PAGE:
What is the most important factor in realizing technology change today?

Is it having the right technology or tools?

Perhaps leadership support, as that is cited by so many (including myself) as a top success factor.

Maybe it’s the right strategy, or roadmap?

However, when it comes to what actually matters most, I have found that it’s really none of these things, though they’re all important along the way, but not absolutely vital to success.

Instead, the single most important element in driving successful digital transformation, or whatever you call your large-scale or enterprise-wide technology change efforts, is the ability to execute.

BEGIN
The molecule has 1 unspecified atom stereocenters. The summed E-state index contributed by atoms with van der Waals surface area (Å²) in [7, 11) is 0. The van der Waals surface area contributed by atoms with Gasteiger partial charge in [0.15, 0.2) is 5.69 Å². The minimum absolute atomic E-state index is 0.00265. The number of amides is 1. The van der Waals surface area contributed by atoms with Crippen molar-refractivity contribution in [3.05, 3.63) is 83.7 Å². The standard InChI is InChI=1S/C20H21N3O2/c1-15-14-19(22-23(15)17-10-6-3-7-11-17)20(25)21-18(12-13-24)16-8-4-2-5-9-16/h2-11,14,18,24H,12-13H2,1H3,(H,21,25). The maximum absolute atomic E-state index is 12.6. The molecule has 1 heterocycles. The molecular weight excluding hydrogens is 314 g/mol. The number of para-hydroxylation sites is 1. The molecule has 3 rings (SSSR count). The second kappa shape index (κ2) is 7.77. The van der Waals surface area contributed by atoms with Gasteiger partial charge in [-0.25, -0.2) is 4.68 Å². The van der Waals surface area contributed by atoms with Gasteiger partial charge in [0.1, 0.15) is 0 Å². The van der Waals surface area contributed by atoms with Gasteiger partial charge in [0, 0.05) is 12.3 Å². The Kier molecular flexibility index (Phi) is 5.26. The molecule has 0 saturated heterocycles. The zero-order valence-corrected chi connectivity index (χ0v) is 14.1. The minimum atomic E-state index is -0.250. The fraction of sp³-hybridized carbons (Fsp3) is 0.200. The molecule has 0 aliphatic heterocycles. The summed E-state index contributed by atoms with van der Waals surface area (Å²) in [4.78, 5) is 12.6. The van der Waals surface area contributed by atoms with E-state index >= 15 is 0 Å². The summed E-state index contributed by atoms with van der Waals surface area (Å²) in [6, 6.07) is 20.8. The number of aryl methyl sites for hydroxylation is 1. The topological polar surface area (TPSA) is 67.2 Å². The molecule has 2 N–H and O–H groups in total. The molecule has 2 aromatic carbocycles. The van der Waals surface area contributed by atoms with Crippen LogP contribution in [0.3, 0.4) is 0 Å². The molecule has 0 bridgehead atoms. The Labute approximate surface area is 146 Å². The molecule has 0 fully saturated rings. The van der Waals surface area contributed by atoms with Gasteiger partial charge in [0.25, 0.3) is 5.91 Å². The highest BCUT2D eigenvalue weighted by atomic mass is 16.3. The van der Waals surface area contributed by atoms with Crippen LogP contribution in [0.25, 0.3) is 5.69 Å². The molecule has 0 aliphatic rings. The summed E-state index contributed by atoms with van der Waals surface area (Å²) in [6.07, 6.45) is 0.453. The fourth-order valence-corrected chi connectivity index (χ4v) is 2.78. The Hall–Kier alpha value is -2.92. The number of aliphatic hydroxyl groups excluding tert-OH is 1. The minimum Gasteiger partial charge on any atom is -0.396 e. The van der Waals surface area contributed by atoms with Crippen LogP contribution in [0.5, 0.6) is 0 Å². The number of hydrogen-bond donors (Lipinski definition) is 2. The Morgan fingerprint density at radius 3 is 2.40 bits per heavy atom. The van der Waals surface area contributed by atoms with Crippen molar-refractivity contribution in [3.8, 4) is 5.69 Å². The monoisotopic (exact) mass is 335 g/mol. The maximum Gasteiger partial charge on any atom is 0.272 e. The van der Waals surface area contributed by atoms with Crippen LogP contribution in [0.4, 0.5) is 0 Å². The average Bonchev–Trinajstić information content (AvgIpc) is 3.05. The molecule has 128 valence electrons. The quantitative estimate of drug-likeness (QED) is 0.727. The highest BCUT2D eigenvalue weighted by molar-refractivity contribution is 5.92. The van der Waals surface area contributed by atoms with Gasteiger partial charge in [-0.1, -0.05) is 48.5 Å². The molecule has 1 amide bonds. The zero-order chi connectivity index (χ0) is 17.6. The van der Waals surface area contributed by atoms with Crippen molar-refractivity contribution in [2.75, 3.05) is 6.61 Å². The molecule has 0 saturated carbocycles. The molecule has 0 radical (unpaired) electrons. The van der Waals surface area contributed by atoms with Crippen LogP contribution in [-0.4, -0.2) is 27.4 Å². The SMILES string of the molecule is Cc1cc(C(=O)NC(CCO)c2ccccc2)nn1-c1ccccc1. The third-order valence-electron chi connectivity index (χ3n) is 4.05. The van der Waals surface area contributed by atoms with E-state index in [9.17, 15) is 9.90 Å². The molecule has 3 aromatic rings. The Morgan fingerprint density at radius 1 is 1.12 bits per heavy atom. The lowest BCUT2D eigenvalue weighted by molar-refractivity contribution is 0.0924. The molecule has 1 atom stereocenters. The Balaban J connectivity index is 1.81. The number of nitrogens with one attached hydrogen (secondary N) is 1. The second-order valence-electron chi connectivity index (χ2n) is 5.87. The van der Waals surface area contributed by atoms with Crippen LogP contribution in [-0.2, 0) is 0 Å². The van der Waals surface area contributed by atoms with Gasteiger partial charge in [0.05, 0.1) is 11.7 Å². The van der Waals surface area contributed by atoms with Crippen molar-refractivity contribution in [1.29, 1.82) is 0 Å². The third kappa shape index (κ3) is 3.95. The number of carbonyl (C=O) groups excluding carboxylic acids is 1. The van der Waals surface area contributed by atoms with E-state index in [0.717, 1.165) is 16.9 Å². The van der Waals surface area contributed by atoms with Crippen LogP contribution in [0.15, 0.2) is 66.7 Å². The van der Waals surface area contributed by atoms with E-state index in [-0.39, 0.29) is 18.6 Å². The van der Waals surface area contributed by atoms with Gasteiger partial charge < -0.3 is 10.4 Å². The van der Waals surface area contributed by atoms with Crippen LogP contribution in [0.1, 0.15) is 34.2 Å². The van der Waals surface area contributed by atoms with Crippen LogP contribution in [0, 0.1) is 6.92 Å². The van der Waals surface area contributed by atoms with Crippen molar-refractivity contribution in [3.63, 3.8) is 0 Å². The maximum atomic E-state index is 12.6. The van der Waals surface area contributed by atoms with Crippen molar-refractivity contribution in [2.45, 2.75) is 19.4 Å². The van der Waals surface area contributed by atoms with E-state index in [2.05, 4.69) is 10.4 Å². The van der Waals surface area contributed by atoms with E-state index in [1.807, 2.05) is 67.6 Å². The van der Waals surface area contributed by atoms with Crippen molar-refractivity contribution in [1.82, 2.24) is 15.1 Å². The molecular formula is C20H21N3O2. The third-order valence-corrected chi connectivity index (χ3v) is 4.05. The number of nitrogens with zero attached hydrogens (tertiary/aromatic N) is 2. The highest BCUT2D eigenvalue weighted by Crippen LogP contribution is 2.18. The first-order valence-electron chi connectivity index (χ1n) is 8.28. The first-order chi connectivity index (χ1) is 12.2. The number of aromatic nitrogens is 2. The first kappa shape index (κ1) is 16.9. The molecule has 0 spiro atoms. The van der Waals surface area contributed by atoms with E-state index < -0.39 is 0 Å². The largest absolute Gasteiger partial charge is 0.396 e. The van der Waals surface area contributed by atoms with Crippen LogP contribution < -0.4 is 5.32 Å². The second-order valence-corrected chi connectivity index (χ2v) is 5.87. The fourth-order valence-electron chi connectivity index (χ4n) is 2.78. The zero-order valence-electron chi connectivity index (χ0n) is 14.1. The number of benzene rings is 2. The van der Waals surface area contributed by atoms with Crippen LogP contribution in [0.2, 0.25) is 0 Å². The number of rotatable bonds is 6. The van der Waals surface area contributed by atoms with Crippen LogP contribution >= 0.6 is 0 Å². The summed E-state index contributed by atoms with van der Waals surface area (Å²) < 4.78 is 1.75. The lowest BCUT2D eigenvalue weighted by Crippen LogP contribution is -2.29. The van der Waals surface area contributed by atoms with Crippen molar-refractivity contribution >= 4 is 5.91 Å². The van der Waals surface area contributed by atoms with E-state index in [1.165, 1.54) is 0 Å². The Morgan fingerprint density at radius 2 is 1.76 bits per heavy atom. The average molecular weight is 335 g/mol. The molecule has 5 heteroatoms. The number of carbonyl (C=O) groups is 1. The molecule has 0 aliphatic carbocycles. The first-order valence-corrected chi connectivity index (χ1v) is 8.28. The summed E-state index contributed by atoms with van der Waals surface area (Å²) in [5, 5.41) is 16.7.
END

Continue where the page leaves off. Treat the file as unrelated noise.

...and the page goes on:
You can survive bad or lacking leadership, poor or no strategy, even mediocre technology, if you can actually get something done. And that requires a unique talent, though fortunately one that almost anyone can cultivate with effort. And when I mean get something done, I don’t necessarily meaning doing it personally (though sometimes it is that too.) Instead, it’s the ability to wield the environment around you to accomplish something.

Why this is so vital is something that we’ve learned the hard way over the decades from approaches like agile methods: Most of what we initially think we need to do in a technology project or change program is wrong.

We can only find ground truth by acting and then seeing how it worked out.

Read all: When It Comes to Digital Transformation, Change Agents Matter Most | On Digital Strategy | Dion Hinchcliffe

My point of view: We should never confuse technology with tech. Technology means (and implies) knowledge of skills. And yes, that is merely human.

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